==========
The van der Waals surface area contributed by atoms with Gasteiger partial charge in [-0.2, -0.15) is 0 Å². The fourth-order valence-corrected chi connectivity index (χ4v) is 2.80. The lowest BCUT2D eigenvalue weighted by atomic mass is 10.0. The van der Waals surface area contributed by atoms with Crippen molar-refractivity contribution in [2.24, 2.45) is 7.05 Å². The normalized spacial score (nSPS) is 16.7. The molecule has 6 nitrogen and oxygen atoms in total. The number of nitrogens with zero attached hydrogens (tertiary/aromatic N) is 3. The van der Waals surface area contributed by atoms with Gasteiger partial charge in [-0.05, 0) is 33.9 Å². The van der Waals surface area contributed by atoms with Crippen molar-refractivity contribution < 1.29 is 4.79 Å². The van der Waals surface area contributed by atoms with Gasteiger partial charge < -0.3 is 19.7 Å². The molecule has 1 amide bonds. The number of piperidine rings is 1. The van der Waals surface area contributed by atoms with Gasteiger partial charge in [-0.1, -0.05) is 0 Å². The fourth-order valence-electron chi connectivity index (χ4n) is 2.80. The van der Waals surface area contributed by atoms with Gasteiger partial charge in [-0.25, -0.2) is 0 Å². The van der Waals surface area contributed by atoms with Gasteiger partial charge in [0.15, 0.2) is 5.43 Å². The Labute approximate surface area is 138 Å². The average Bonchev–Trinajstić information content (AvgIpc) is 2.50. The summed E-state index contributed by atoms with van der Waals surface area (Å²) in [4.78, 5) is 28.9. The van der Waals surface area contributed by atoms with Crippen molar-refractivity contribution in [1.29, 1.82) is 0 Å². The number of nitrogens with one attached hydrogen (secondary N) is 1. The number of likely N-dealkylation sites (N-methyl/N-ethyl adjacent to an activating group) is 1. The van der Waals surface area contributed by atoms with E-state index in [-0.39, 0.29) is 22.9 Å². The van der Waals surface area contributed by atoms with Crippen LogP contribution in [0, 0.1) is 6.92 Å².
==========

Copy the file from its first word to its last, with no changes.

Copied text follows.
The van der Waals surface area contributed by atoms with Gasteiger partial charge in [-0.2, -0.15) is 0 Å². The fourth-order valence-corrected chi connectivity index (χ4v) is 2.80. The lowest BCUT2D eigenvalue weighted by atomic mass is 10.0. The van der Waals surface area contributed by atoms with Crippen molar-refractivity contribution in [2.24, 2.45) is 7.05 Å². The normalized spacial score (nSPS) is 16.7. The molecule has 6 nitrogen and oxygen atoms in total. The number of nitrogens with zero attached hydrogens (tertiary/aromatic N) is 3. The van der Waals surface area contributed by atoms with Gasteiger partial charge in [-0.05, 0) is 33.9 Å². The van der Waals surface area contributed by atoms with Crippen molar-refractivity contribution < 1.29 is 4.79 Å². The van der Waals surface area contributed by atoms with Gasteiger partial charge < -0.3 is 19.7 Å². The molecule has 1 amide bonds. The number of piperidine rings is 1. The van der Waals surface area contributed by atoms with Gasteiger partial charge in [-0.1, -0.05) is 0 Å². The fourth-order valence-electron chi connectivity index (χ4n) is 2.80. The van der Waals surface area contributed by atoms with Gasteiger partial charge in [-0.25, -0.2) is 0 Å². The van der Waals surface area contributed by atoms with Gasteiger partial charge in [0.15, 0.2) is 5.43 Å². The Labute approximate surface area is 138 Å². The average Bonchev–Trinajstić information content (AvgIpc) is 2.50. The summed E-state index contributed by atoms with van der Waals surface area (Å²) in [4.78, 5) is 28.9. The van der Waals surface area contributed by atoms with Crippen molar-refractivity contribution in [1.29, 1.82) is 0 Å². The number of nitrogens with one attached hydrogen (secondary N) is 1. The number of likely N-dealkylation sites (N-methyl/N-ethyl adjacent to an activating group) is 1. The van der Waals surface area contributed by atoms with E-state index in [-0.39, 0.29) is 22.9 Å². The van der Waals surface area contributed by atoms with Crippen LogP contribution in [0, 0.1) is 6.92 Å².